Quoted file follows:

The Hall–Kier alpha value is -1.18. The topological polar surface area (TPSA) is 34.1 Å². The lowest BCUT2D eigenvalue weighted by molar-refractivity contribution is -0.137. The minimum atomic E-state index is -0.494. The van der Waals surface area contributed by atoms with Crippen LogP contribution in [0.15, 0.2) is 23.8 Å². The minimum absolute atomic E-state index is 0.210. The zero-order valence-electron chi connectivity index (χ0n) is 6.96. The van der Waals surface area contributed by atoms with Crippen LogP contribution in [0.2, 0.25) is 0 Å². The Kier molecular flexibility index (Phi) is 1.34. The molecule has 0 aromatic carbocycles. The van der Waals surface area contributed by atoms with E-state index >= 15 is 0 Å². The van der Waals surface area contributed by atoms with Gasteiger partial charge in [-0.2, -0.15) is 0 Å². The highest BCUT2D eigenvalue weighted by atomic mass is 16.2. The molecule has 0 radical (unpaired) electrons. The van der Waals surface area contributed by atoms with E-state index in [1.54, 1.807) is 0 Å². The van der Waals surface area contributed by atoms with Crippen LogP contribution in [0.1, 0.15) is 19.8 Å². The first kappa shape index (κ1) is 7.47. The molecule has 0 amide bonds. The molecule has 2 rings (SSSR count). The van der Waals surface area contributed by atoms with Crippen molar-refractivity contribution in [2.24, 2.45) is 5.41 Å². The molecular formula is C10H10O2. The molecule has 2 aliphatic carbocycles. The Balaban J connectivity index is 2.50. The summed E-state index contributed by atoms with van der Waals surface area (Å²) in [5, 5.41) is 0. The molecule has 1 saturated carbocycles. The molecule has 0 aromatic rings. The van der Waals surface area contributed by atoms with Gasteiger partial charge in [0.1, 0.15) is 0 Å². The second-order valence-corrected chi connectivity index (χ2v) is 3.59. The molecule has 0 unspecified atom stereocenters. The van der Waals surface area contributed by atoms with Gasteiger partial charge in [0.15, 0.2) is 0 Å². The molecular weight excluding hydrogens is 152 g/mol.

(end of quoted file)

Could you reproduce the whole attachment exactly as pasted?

The Hall–Kier alpha value is -1.18. The topological polar surface area (TPSA) is 34.1 Å². The lowest BCUT2D eigenvalue weighted by molar-refractivity contribution is -0.137. The minimum atomic E-state index is -0.494. The van der Waals surface area contributed by atoms with Crippen LogP contribution in [0.15, 0.2) is 23.8 Å². The minimum absolute atomic E-state index is 0.210. The zero-order valence-electron chi connectivity index (χ0n) is 6.96. The van der Waals surface area contributed by atoms with Crippen LogP contribution in [0.2, 0.25) is 0 Å². The Kier molecular flexibility index (Phi) is 1.34. The molecule has 0 aromatic carbocycles. The van der Waals surface area contributed by atoms with E-state index >= 15 is 0 Å². The van der Waals surface area contributed by atoms with Gasteiger partial charge in [-0.2, -0.15) is 0 Å². The highest BCUT2D eigenvalue weighted by atomic mass is 16.2. The molecule has 0 radical (unpaired) electrons. The van der Waals surface area contributed by atoms with E-state index in [1.54, 1.807) is 0 Å². The van der Waals surface area contributed by atoms with Crippen LogP contribution in [0.1, 0.15) is 19.8 Å². The first kappa shape index (κ1) is 7.47. The molecule has 0 amide bonds. The molecule has 2 rings (SSSR count). The van der Waals surface area contributed by atoms with Crippen molar-refractivity contribution in [2.24, 2.45) is 5.41 Å². The molecular formula is C10H10O2. The molecule has 2 aliphatic carbocycles. The Balaban J connectivity index is 2.50. The summed E-state index contributed by atoms with van der Waals surface area (Å²) in [5, 5.41) is 0. The molecule has 1 saturated carbocycles. The molecule has 0 aromatic rings. The van der Waals surface area contributed by atoms with Gasteiger partial charge in [0.1, 0.15) is 0 Å². The second-order valence-corrected chi connectivity index (χ2v) is 3.59. The molecule has 0 unspecified atom stereocenters. The van der Waals surface area contributed by atoms with Gasteiger partial charge in [0.15, 0.2) is 0 Å². The molecular weight excluding hydrogens is 152 g/mol.